Around the driveway of your old school,
where the yellow bus, groaning, dumped
you at the door, drive the circle from then to
now. Park facing this building where bricks
were stacked a century ago. Cross the black
macadam. Pass the jungle gym where phantom
school children swing hopelessly from rusting
metal bars. Listen. Are they shrieking
or laughing or calling your name?
In the town where you were raised you’ve been asked to teach a workshop on writing poetry to lifetime learners. You will meet them in the building that was your first school. The granite steps to what has become the Town Hall are familiar. The double doors you filed through after recess–held open by teacher’s pets–have been replaced by a door you must open yourself. You climb the stairs to the territory of your first classroom where the walls and halls reek of renovations paid for by taxpayers of this old New England village, like you, who never vote to waste what might be saved.
Tiny desks have been traded for a conference table with chairs cushioned for grownups to sit on committees and figure out the rules for running the town. No learners have arrived. You choose an empty chair at the head of the table and sit with the ghosts of teachers who taught what has taken you this lifetime to unlearn.
It is naptime. Some ruler of school children made this sweet word stand for a period of silence, absolute. The lights are flipped off. The teacher crosses her blue veined legs under her desk in the darkened room where she is not napping. She is using her bright red pencil to correct sheets of subtraction. You are not napping. No one is allowed to sleep because it’s hard to wake up. You are allowed to bury your head in your hands and be silent. You do not have to close your eyes but you should. If you keep your eyes open you will notice things like the blackboard eraser Mrs. Barone dropped on the floor and forgot to pick up after proving 1 – 1 = 0. If you see her eraser you’ll have an impulse you should control but you can’t. If you have an impulse it might be to show her how eager and helpful you are. If you follow that impulse you will pick up the eraser and the teacher will notice how dangerous you are because it is naptime and you’re not allowed to break rules and disturb all the nappers who aren’t napping, but sitting, still, like they should, and if you try to explain you’ll be sent to stand facing the corner for not being silent and not asking permission. Your humiliation will not end there. Your shame is a secret you will want to keep from spreading. When you step off the bus after your friend from class she will have an impulse she cannot control to tell your mother the trouble you made the moment she sees her.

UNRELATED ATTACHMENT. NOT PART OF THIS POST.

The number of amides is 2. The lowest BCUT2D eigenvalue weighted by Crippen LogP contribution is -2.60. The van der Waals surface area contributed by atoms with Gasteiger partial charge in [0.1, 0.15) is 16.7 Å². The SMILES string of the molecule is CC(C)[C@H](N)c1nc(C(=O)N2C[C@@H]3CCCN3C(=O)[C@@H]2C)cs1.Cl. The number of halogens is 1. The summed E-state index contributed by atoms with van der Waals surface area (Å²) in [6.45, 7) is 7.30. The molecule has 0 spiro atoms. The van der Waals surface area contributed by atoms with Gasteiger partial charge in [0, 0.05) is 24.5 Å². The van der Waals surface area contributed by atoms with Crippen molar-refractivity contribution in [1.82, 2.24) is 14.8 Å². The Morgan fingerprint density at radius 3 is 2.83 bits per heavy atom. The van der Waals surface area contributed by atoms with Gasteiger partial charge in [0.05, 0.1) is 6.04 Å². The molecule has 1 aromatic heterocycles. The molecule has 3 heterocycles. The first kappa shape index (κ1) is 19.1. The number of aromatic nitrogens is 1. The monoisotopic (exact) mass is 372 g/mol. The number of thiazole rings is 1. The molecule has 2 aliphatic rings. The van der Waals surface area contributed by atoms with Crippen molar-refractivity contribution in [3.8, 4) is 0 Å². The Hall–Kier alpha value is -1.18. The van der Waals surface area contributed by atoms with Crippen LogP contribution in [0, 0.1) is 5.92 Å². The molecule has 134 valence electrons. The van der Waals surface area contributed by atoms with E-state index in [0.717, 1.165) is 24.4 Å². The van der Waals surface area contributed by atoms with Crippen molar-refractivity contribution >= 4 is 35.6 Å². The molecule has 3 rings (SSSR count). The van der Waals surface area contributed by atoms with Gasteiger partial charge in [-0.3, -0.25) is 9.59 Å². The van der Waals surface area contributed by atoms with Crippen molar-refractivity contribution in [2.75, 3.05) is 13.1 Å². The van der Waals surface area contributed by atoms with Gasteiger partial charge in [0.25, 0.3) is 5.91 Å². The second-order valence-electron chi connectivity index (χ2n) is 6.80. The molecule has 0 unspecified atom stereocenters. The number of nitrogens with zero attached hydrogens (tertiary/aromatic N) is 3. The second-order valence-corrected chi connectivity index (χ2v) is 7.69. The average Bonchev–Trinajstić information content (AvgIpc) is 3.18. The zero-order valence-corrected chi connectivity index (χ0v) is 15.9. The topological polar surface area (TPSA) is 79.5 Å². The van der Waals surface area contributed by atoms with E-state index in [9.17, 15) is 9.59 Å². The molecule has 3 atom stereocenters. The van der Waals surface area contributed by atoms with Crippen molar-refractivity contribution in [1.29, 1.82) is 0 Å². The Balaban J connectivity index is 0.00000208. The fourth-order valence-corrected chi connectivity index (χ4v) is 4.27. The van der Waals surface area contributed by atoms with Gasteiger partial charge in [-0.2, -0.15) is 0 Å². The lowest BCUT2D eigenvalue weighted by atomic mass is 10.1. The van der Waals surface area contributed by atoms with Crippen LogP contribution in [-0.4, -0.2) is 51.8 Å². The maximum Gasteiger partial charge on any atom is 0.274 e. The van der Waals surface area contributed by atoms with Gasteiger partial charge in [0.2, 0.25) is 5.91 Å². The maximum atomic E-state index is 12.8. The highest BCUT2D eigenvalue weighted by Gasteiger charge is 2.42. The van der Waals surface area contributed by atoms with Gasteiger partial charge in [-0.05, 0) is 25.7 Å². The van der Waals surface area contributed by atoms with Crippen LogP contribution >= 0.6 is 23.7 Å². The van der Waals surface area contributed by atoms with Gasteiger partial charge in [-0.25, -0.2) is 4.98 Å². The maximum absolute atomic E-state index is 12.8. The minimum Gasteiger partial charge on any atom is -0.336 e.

There is no longer a blackboard, but there are four corners. If you sit, silent and still, at the table of empty chairs before the students appear, you might find what is undesirable and holy as one minus one equals nothing. The void where a poem begins is a grave. Chop words, strike flames. Write fire, in the ghostly room, your pen on the page, burning. You might change in this fire, your walls and your world. You might love innocence. You might lift out of ash what cannot be killed in a corner.
Imagine this classroom. When lifetime learners who want to write poems appear, ask how many more seasons will you waste for permission? Show them how to grip a pen between index finger and thumb over a sugar white page and be willing to spoil it. Tell them to write not who they were, who they are, but who they might be, if. Tell them to write what they feel and haven’t said. Show them you love the way they will find to un- silence it. You love how their words shit onto the page letting the mess belong where it belongs. How they face walls, tell what they’re hiding. Let them see how a poem begins, urgently, vulnerably as a prayer, and ends with a question – who is changed?